Work stress during pregnancy - my rights

(9 Posts)
rageagainsttheBIL Tue 22-Dec-15 12:18:08

Two of my team have resigned and another is off on sick leave, leaving just me. I'm trying to recruit without much success and work out how I will handle workload but am really struggling, I only work part time as it is. I already am struggling with anxiety and am extremely concerned about the effect this additional stress is having on the baby.

My line manager and CEO are both on leave at present. I have flagged with HR but will still find myself at least two team members down at the start of next year.

My priority has to be me but what are my options, short of triggering maternity leave early by giving 28 day notice (I am 6 months pregnant)?

Is my employer legally obliged to ensure stress is not a major issue during pregnancy?

flowery Tue 22-Dec-15 13:54:31

They are not specifically obliged to reduce stress for pregnant women, no. They are obliged to do a risk assessment for you in terms of whether your job present any health and safety risks. It would be unusual for reducing stress to be part of that.

Has your doctor advised you that stress represents a particular risk for your pregnancy? If that is the case then a fit note or similar advising your employer of that would be sensible.

rageagainsttheBIL Tue 22-Dec-15 14:14:32

Thanks for your reply Flowery.

Not a particular risk no although it seems to be well documented that stress during pregnancy can cause issues with unborn baby/ birth weight and contribute to PND. The GP has referred me to counselling for anxiety / depression which my team situation is certainly compounding but I can't say work is the sole cause either. And someone better at dealing with stress may not find it too much of an issue I guess...

I can also access free private counselling through work which I am hoping I can set up in the new year.

I guess if I get desperate the GP may sign me off work... I'd be concerned about going on leave in those circumstances though. I'm already doubtful there will be a job for me when mat leave is over.

flowery Tue 22-Dec-15 14:34:28

If there are things that could be done to ease stress, then a fit note saying that might help. It's not necessarily about getting signed off, it's about getting what you think they should be doing recommended by a doctor to improve the chances of it happening.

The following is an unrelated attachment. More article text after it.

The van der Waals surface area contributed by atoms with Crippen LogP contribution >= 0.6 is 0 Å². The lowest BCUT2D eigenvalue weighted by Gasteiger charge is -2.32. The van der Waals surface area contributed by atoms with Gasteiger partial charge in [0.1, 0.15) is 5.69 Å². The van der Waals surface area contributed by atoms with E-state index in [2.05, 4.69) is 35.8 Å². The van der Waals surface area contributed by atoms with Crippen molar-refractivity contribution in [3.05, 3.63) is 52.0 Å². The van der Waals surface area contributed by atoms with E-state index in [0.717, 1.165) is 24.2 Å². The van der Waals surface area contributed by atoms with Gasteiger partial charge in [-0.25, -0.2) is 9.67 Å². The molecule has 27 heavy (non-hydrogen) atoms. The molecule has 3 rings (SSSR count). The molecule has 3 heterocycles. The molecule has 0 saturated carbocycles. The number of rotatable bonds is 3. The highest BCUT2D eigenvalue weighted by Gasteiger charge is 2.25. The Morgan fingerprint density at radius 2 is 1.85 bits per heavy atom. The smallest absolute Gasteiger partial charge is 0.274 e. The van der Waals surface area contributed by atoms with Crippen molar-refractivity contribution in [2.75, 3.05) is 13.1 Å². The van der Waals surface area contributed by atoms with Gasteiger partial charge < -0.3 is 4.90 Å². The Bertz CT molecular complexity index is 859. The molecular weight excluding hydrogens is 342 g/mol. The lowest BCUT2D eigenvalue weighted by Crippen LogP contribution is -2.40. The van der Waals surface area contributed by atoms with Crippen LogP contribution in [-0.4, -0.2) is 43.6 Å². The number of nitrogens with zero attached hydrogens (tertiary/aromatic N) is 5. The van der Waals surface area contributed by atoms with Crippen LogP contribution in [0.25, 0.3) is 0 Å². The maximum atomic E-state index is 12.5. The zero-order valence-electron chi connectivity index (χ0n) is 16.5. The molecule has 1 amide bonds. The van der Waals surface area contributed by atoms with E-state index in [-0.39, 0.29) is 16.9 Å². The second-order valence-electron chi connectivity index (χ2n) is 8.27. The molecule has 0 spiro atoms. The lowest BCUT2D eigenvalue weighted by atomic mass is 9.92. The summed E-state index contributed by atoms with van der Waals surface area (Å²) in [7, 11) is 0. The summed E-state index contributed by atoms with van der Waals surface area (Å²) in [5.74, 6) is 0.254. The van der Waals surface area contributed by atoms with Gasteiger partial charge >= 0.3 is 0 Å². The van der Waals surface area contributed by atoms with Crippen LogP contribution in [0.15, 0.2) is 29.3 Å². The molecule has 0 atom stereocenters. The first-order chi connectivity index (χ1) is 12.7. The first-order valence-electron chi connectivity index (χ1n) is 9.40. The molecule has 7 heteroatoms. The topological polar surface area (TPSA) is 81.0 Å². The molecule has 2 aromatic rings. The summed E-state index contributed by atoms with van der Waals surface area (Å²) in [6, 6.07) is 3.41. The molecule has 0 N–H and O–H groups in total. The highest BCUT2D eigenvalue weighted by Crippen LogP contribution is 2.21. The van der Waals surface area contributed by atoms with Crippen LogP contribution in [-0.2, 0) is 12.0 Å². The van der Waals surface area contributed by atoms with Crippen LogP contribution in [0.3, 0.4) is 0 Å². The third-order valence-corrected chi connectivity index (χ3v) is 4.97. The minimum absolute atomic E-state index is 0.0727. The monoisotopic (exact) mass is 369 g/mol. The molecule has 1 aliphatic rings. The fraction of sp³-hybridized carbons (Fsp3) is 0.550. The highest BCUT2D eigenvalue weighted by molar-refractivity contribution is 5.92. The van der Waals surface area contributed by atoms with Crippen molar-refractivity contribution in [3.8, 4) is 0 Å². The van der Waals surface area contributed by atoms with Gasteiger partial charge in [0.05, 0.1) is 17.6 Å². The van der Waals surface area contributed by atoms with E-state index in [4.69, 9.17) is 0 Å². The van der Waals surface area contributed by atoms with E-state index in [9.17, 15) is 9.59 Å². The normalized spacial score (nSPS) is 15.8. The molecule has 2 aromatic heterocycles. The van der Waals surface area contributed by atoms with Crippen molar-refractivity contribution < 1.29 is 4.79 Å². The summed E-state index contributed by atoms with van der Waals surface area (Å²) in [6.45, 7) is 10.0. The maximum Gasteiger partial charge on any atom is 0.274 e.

Rather than considering whether they are legally obliged to reduce stress, perhaps think in terms of what that would actually look like. Are there things they could be doing, but aren't? Have you asked for them?

rageagainsttheBIL Tue 22-Dec-15 22:04:12

Thanks, you make good points. They are generally v supportive but they can't just magic up new staff overnight and we are really struggling to recruit.

They have v kindly told me not to worry and to put myself first but I find it difficult just to not care and let things go to shit potentially...

I'm just really not handling even moderate stress well at the moment, that's what it comes down to. I'm massively out of my comfort zone taking on some of my absent colleagues' tasks and while I'm bright enough to work it out, teach myself and would usually get stuck in, my confidence is extremely low at the moment and I'm struggling to focus.

Zazedonia Tue 22-Dec-15 22:20:39

I'd try not to get too paranoid about the effect on the baby. There's certainly a lot of anecdotal stuff on MNet and elsewhere about women suffering a lot of stress in pregnancy and baby being totally happy and chilled. Certainly happened to me. And after the baby is born you will be on leave, so probably ecstatic rather than depressed. You can see the light at the end of the tunnel already.

amarmai Tue 22-Dec-15 22:24:21

you are right to be concerned about the effects of stress on your pregnancy ,op. My dd had an emergency c section and she beleives it was brought on by stress at work. Keep in touch with dr and document bp and and other signs of increased stress.

flowery Wed 23-Dec-15 19:44:23

"Is my employer legally obliged to ensure stress is not a major issue during pregnancy?"

That was the question in your OP, but subsequently you've said they are trying to be supportive, have told you to put yourself first and are struggling to recruit additional help, plus you are not handling moderate stress well at the moment.

If the answer to the question in your OP had been "absolutely yes, your employer is specifically obliged by law to ensure stress isn't a major issue during pregnancy", what difference would that have made?

The implication of your question is that your employer isn't doing things it could be doing to reduce your stress, and you want to know if there is legislation you can point to in order to force them to do those things.
But it sounds as though perhaps that isn't the case?

Legal requirement or not, if your job is unnecessarily stressful and there are things that could be done to improve the situation, then ask for those things, and get a doctor's support if appropriate.

If there's not really a lot they could actually do, then the question doesn't really help you, and instead you need to think about what you can do to either relieve stress, disregard the things that are causing the stress, or handle it better.

rageagainsttheBIL Wed 23-Dec-15 21:55:34

Yes you are right Flowery, that isn't really the case - since I flagged up how I was feeling they have been very supportive and I've realised that the main issue for me personally is in dealing with the stress effectively and accepting I can only do so much.

Thankfully I'm feeling a lot better already tbh, I think yesterday was a very low point for me thanks to a series of unfortunate events relating to my team and panicking having read a scary article about the impact of stress on baby in womb.

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